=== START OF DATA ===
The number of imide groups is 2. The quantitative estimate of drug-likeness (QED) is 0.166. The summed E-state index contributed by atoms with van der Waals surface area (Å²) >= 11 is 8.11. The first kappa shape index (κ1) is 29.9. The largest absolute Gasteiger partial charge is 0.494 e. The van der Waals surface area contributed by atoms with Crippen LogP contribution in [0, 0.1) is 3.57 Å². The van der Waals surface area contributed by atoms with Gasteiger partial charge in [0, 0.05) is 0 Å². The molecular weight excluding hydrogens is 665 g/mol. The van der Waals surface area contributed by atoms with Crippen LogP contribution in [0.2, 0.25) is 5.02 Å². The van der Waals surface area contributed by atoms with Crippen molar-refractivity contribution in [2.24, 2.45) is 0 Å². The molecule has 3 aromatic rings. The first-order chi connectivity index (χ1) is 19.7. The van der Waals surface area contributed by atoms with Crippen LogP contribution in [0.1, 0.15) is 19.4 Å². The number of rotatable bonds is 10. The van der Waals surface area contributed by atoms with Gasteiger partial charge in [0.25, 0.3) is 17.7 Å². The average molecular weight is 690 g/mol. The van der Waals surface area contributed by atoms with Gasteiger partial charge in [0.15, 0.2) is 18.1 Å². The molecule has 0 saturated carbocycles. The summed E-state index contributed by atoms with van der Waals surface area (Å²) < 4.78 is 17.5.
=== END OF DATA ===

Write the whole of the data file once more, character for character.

The number of imide groups is 2. The quantitative estimate of drug-likeness (QED) is 0.166. The summed E-state index contributed by atoms with van der Waals surface area (Å²) >= 11 is 8.11. The first kappa shape index (κ1) is 29.9. The largest absolute Gasteiger partial charge is 0.494 e. The van der Waals surface area contributed by atoms with Crippen LogP contribution in [0, 0.1) is 3.57 Å². The van der Waals surface area contributed by atoms with Gasteiger partial charge in [0, 0.05) is 0 Å². The molecular weight excluding hydrogens is 665 g/mol. The van der Waals surface area contributed by atoms with Crippen LogP contribution in [0.2, 0.25) is 5.02 Å². The van der Waals surface area contributed by atoms with Crippen molar-refractivity contribution in [2.24, 2.45) is 0 Å². The molecule has 3 aromatic rings. The first-order chi connectivity index (χ1) is 19.7. The van der Waals surface area contributed by atoms with Crippen LogP contribution in [0.1, 0.15) is 19.4 Å². The number of rotatable bonds is 10. The van der Waals surface area contributed by atoms with Gasteiger partial charge in [0.25, 0.3) is 17.7 Å². The average molecular weight is 690 g/mol. The van der Waals surface area contributed by atoms with Gasteiger partial charge in [0.15, 0.2) is 18.1 Å². The molecule has 0 saturated carbocycles. The summed E-state index contributed by atoms with van der Waals surface area (Å²) < 4.78 is 17.5.